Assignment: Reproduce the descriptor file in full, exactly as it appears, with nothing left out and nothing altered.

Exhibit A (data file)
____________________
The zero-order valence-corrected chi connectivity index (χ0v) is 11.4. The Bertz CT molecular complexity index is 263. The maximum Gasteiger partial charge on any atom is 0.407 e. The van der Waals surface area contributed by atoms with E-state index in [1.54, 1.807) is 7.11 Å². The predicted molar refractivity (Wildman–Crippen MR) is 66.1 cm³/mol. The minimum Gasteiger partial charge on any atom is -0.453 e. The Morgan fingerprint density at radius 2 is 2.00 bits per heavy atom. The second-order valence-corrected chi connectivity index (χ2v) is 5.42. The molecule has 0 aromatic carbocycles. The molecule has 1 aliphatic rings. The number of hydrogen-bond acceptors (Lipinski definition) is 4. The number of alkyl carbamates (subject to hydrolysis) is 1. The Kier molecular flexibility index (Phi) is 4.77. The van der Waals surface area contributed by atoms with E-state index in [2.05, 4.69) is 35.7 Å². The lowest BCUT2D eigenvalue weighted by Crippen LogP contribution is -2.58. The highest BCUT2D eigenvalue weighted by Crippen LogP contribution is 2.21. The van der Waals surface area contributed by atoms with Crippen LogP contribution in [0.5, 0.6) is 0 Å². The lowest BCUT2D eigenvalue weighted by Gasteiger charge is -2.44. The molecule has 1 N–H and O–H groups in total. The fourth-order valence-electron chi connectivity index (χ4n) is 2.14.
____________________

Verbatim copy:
The zero-order valence-corrected chi connectivity index (χ0v) is 11.4. The Bertz CT molecular complexity index is 263. The maximum Gasteiger partial charge on any atom is 0.407 e. The van der Waals surface area contributed by atoms with E-state index in [1.54, 1.807) is 7.11 Å². The predicted molar refractivity (Wildman–Crippen MR) is 66.1 cm³/mol. The minimum Gasteiger partial charge on any atom is -0.453 e. The Morgan fingerprint density at radius 2 is 2.00 bits per heavy atom. The second-order valence-corrected chi connectivity index (χ2v) is 5.42. The molecule has 0 aromatic carbocycles. The molecule has 1 aliphatic rings. The number of hydrogen-bond acceptors (Lipinski definition) is 4. The number of alkyl carbamates (subject to hydrolysis) is 1. The Kier molecular flexibility index (Phi) is 4.77. The van der Waals surface area contributed by atoms with E-state index in [2.05, 4.69) is 35.7 Å². The lowest BCUT2D eigenvalue weighted by Crippen LogP contribution is -2.58. The highest BCUT2D eigenvalue weighted by Crippen LogP contribution is 2.21. The van der Waals surface area contributed by atoms with Crippen LogP contribution in [0.5, 0.6) is 0 Å². The lowest BCUT2D eigenvalue weighted by Gasteiger charge is -2.44. The molecule has 1 N–H and O–H groups in total. The fourth-order valence-electron chi connectivity index (χ4n) is 2.14.